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Landscapes
Michael TORKE (b. 1961)
Javelin (arr. for wind ensemble by Merlin Patterson) (1994/1997) [9:19]
Mojave (version for marimba and wind ensemble)* (2011) [15:30]
Frank TICHELI (b. 1958)
An American Elegy (2000) [10:23]
Simple Gifts: Four Shaker Songs (2002) [10:24]
Aaron COPLAND (1900-1990)
Quiet City (arr. for wind ensemble by Donald Hunsberger)** (1941/1992) [10:19]
Variations on a Shaker Melody (1960) [3:49]
*Ji Hye Yung (marimba); **Steve Leisring (trumpet), Margaret Marco (cor anglais)
University of Kansas Wind Ensemble/Paul W. Popiel
rec. 1-2, 21-23 April 2012, Lied Center of Kansas, Lawrence, Kansas, USA
NAXOS 8.573104 [60:44]

I’m constantly amazed - and gratified - by the stellar standards of these American college bands; most recently I welcomed a CD by the University of South Carolina Wind Ensemble, whose Bernstein transcriptions delighted me so (review). The New England Conservatory Percussion Ensemble are no less impressive, and Naxos must be congratulated for mining this rich and rewarding seam (review). The sound quality of these issues is also very good indeed, and that adds immensely to the pleasure of these varied programmes.
 
Yale alumnus Michael Torke first came into view with his attention-grabbing Ecstatic Orange, just the first in a catchily-titled series of works that established him as a composer of some significance. Javelin, described as an ‘orchestral olympiad’, is given here in a bold and arresting arrangement by Merlin Patterson. Rhythms are supple, articulation is precise and intonation - like the javelin-thrower’s aim - is true. Indeed, there’s nothing to criticise and everything to celebrate when the music-making is this polished and professional.
 
Mojave was written for Colin Currie, whose performance of Rautavaara’s Percussion Concerto was included on my Recording of the Year for 2012 (review). As its name implies it’s a musical evocation of the Mojave Desert, and the important marimba part is expertly taken by Ji Hye Yung. It’s a moody, mobile little number, with just enough colour, rhythmic vitality and melodic interest to hold one’s interest. Not as memorable as Javelin perhaps, but Mojave has a freewheeling character that’s very appealing nonetheless.
 
Frank Ticheli’s American Elegy, commissioned in response to an American tragedy - the Columbine High School massacre of 20 April 1999 - gets a heartfelt outing here. This strikes me as a quintessentially American work, whose quiet dignity, panoramic sweep and hymn-like passages are reminiscent of Copland at his very best. Goodness, these Kansans play with an inspiring blend of strength and solemnity, so much so that I found myself listening to the piece several times in a row.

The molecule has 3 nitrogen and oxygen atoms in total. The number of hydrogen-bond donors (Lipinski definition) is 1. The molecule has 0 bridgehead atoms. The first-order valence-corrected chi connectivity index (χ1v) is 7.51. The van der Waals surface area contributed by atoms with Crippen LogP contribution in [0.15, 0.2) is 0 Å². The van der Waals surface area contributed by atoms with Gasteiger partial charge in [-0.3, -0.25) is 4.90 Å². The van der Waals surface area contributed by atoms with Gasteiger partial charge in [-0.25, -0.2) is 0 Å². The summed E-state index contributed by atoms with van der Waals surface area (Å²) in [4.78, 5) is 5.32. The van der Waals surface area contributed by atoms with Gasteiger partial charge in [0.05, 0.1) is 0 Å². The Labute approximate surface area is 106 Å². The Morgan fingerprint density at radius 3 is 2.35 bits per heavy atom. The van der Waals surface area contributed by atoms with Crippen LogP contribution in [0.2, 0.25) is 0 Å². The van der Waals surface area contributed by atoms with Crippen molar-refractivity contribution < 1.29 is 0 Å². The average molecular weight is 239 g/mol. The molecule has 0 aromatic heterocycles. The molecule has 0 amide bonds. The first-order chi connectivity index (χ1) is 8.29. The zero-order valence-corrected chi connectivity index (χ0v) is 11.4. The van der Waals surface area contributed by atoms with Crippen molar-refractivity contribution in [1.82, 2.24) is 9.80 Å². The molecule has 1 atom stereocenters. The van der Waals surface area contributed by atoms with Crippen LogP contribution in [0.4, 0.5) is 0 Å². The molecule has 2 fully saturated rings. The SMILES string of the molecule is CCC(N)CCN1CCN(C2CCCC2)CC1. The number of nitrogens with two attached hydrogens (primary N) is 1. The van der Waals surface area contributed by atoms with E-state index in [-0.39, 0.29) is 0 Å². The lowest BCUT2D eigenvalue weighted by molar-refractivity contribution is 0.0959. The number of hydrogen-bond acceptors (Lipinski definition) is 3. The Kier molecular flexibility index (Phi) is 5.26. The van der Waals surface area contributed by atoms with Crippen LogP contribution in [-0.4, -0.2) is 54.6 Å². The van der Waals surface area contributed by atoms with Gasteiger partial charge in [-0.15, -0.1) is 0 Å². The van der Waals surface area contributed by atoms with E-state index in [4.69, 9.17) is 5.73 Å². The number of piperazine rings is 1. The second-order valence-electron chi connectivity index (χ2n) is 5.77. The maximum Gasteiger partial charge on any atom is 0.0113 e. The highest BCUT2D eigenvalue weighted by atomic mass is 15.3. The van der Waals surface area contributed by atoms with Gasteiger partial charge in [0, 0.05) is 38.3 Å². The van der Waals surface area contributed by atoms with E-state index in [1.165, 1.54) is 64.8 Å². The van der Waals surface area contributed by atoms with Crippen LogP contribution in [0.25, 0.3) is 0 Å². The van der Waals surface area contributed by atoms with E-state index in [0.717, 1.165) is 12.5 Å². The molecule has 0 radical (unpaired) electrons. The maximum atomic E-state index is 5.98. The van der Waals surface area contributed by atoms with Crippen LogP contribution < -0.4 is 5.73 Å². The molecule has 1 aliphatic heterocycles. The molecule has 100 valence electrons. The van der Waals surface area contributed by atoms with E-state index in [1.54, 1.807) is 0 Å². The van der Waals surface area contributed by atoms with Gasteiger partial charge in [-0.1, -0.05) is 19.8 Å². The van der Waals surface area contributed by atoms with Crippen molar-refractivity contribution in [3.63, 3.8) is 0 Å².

The Copland thread continues in Ticheli’s Four Shaker Songs (No. 1. In Yonder Valley [3:32]; No. 2. Dance [1:40]; No. 3. Here Take This Lovely Flower [2:28]; No. 4. Simple Gifts [3:44]), whose clear and open harmonies conjure up a more innocent age. The writing is wonderfully transparent - sample In Yonder Valley - and conductor Paul W. Popiel ensures the delightful, earthy Dance is despatched with precision and point. Simple Gifts - familiar from Copland’s ballet Appalachian Spring - may get the big-band treatment here but it’s never allowed to spill into bombast. Indeed, there’s a judicious balance between content and dynamics in this programme that makes it a pleasure from start to finish.
 
Who better to conclude this engaging collection of Americana than Copland himself? His incidental music for Quiet City, Irwin Shaw’s rather bleak tale of urban despair, is as much a part of the American landscape as those Shaker idylls. The two soloists - Steve Leisring on trumpet and Margaret Marco on cor anglais - are outstanding, and the rest of the band adds spine-tingling detail to the brooding character of the piece. Moving from a gloomy urban landscape to a sun-dappled rural one, the disc ends with Copland’s gentle and uplifting Variations on a Shaker Melody.
 
Clearly, contrasting landscapes are deeply embedded in the American psyche - from the stirring words of the national anthem to John Ford’s Westerns, John Steinbeck’s novels, Ansel Adams’s photographs and the music of Copland and Virgil Thomson. This terrific disc continues that great love affair.
 
Simply splendid; another fine college ensemble at its best.
 
Dan Morgan
http://twitter.com/mahlerei

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